Okay, not really. More like: Jane Austen hates other people on Twitter.
At its best—i.e., in her own hands—Twitter sounds like Jane’s kind of thing, the kind of program that might have suited her style and benefited her business: bits of wit delivered to a mass audience, “editors” and “publishers” and all others unaware of her genius be damned. After all, we’d have followed her: wry humor, subtle sarcasm, and bits of local gossip? Sign us up!
It’s all those other Twitterers (Tweeters?) who cause the trouble. Some people really shouldn’t be tweeting in the first place; one look at any of Austen’s novels indicates that, had the technology of the time caught up with the human instinct to share mundane life details 140 characters at a time, she would have picked the over-sharers out of the crowd without a second thought. Just think: Mrs. Bennet with an iPhone (“Waiting 4 hunky rich neighbor to show, can smell the $ now!”). Mr. Collins discovering Twitterific (“Wife encourages me to garden AGAIN, guess she likes the outdoorsy type!”). Even Catherine Morland might not, engaging heroine or no, have been the world’s most fulfilling Twitter correspondent (“Twilight OMG!!1!”). As it is, Jane had an ear for—by which I mean “mocked mercilessly and with great glee”—the indiscreet and the overly familiar; imagine how much worse things would have been for her with 24/7 wifi and a pop-up qwerty keyboard.
In terms of her work, constant microblogging would certainly muck up Jane’s stories. Not sure if one Mr. Wickham is a catch or a cad? “Let’s check his Twitter for skeevy drunk-tweets” may save poor Lydia a heap of trouble, but it ends Pride and Prejudice far too quickly, and then how will Mr. Darcy prove his boundless kindness, discretion, and general uprightness of character? Even if Wickham and Lydia—just to use an example, of course—were able to spirit off into the English night, there’s not much point in sending out the search party if we know exactly where they were and what they were doing at 10:17 and again at 10:24 and again at 10:27. (Indiscreet and over-familiar: your poster children have arrived.) No, far too much is lost in the land of Austen when characters are too easy to find and too eager to tell us what’s up.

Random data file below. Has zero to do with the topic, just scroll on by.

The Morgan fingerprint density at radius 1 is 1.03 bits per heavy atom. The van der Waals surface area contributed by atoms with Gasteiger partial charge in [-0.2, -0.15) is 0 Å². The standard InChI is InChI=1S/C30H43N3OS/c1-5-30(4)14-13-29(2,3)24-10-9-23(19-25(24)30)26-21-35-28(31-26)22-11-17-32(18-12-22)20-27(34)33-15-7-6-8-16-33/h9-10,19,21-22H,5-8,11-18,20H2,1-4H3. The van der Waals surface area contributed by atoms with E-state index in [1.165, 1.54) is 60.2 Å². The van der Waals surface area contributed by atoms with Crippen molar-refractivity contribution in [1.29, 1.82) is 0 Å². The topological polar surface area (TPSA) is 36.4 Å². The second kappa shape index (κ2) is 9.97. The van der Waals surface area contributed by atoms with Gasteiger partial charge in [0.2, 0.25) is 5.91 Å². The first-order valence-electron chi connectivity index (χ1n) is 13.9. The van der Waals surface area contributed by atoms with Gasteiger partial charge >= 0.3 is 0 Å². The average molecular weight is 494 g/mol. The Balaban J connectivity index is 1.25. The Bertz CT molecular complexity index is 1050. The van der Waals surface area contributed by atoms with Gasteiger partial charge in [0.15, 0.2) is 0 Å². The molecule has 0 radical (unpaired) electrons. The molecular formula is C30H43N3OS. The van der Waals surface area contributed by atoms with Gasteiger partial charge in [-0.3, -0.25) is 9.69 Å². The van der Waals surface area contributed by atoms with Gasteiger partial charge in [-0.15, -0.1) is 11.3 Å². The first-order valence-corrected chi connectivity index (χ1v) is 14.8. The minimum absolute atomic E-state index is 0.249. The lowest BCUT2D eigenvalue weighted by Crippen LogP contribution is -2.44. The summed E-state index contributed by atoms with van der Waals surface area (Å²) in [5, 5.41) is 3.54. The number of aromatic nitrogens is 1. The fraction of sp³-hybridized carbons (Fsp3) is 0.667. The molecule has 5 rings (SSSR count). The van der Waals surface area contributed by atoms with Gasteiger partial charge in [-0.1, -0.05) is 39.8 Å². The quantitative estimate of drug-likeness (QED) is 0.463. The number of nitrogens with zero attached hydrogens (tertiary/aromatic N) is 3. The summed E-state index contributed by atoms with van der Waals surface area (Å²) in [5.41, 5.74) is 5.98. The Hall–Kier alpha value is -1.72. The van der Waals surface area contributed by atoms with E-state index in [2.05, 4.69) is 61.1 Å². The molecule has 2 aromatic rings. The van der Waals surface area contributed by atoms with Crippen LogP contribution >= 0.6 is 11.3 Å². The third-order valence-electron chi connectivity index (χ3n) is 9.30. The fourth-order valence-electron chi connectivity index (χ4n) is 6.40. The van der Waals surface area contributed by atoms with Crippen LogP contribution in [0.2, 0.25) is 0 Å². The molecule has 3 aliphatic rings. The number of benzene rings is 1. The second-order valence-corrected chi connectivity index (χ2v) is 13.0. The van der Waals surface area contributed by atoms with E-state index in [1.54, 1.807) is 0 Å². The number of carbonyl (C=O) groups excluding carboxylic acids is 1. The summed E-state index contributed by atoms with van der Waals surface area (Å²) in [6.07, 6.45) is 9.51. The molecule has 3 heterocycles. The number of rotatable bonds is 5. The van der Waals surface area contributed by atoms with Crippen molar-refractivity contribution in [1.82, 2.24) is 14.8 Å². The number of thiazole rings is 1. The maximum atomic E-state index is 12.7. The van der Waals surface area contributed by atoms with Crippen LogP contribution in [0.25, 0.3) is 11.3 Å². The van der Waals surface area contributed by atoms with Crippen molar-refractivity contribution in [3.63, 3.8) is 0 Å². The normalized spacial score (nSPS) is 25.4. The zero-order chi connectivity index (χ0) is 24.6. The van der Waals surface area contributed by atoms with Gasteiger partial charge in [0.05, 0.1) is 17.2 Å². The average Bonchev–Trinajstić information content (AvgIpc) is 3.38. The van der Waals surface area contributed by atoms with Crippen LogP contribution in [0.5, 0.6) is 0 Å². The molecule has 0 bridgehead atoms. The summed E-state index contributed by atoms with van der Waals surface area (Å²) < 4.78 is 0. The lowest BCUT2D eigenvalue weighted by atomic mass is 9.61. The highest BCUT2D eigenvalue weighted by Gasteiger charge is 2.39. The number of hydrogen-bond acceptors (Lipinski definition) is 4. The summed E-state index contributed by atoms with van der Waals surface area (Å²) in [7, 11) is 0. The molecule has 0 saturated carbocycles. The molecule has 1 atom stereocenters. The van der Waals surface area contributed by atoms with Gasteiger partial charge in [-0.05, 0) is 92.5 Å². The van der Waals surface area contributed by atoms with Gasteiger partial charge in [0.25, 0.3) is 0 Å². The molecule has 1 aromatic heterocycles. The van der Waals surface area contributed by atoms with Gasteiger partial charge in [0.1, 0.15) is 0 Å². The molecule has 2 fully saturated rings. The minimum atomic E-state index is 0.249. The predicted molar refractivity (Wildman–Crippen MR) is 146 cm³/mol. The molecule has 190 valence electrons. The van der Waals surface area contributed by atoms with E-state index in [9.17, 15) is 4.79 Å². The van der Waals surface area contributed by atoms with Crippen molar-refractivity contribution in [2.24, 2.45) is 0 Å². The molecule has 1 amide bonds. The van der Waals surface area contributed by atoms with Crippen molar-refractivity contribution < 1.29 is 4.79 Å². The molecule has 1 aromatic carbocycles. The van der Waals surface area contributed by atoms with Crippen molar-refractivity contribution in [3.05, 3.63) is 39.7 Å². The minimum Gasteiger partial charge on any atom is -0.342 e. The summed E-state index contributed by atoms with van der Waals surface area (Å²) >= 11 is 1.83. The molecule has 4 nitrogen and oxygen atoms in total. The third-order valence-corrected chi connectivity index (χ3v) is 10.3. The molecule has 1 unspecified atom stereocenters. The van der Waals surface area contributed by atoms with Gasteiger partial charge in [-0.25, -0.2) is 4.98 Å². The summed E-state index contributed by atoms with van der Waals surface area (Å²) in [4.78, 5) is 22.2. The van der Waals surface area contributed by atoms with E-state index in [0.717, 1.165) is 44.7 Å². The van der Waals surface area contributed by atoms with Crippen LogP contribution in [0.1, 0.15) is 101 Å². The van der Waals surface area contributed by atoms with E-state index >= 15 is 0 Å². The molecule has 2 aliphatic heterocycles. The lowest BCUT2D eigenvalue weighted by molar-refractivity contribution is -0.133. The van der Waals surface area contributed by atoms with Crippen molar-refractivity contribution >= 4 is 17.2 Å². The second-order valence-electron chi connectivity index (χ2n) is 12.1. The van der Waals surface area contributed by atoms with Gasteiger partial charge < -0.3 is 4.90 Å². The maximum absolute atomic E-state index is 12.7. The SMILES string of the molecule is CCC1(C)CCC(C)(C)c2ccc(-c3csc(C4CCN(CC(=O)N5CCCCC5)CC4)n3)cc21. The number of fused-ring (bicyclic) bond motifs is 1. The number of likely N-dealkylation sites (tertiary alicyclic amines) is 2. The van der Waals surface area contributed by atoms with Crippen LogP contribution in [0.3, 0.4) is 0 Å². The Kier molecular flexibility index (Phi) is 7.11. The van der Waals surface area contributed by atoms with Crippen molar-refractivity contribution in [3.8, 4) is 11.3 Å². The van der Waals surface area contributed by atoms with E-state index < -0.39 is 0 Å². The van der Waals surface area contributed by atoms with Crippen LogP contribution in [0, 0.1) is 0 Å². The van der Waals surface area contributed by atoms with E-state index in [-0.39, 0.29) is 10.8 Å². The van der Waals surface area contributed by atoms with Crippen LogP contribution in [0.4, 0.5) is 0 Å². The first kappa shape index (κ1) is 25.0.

So, Twitter: Jane Austen hates you. Not so much from some place of anti-tech “get off my lawn!”-itis as from knowing people—like, humanity—too well and from liking to tell stories where information is sometimes withheld for whole chapters at a time (WHAT?). Good thing she’s got that nice, loopy penmanship to fall back on, no?